Eric Heinze writes in the Guardian about a question posed to him by two Muslim students, on the compatibility of Aristotle’s philosophy and Islam:

Over centuries, through empires and crusades, through the rise and fall of whole civilisations, the body of wisdom weaving steadily through Islam, Christianity and Judaism was Greek philosophy, the great example being Spain in its golden age.

Yet some insist that secular philosophy is anti-Islamic. And the students who approached me found themselves in the situation of many young Muslims in the west today. Even the choice to attend a class on law and ethics can provoke dilemmas of identity and allegiance.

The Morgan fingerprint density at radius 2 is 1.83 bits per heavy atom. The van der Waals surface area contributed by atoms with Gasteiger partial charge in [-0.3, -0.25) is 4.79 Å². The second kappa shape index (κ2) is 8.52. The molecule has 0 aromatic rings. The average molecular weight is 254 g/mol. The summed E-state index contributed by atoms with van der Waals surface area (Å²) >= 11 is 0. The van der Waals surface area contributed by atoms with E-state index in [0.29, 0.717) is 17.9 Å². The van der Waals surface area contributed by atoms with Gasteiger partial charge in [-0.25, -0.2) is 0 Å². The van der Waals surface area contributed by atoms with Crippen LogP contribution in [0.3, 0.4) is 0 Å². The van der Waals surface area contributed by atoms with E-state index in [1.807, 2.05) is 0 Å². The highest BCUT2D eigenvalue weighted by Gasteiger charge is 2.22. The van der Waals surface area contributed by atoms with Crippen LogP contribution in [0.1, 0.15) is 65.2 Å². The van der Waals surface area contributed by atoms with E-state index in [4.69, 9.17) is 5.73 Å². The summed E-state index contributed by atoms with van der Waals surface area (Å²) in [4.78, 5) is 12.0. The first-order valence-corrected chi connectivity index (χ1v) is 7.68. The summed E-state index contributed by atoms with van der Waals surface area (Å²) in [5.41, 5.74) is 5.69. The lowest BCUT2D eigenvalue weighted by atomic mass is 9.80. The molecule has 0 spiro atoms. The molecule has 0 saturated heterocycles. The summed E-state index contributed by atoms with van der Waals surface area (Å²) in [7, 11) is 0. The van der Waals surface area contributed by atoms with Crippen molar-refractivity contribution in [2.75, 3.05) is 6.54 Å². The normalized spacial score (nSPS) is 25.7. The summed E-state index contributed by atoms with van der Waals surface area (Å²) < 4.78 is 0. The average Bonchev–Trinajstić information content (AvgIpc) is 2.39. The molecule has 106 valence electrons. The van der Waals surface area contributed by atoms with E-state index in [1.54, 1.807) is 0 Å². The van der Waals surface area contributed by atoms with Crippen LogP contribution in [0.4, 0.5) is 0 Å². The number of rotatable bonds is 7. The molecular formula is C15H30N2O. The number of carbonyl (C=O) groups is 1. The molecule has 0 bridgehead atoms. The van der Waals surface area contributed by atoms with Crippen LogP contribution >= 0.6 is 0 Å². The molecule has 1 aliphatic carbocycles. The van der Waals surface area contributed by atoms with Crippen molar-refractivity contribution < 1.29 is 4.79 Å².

My two students had no intention of shutting down their minds. Both decided that their Islamic faith in no way bars them from free and critical inquiry into ethics, history and society. They embrace Islam to bring a wider world in, not to shut it out. They have no fear of Aristotle. They are, like Aristotle, the arbiters of their own minds. They see in the Greek canon not crusty dogma, but living dialogue. Aristotle poses no more of a threat to them than would an interfaith educational or cultural forum.

Read the full article here.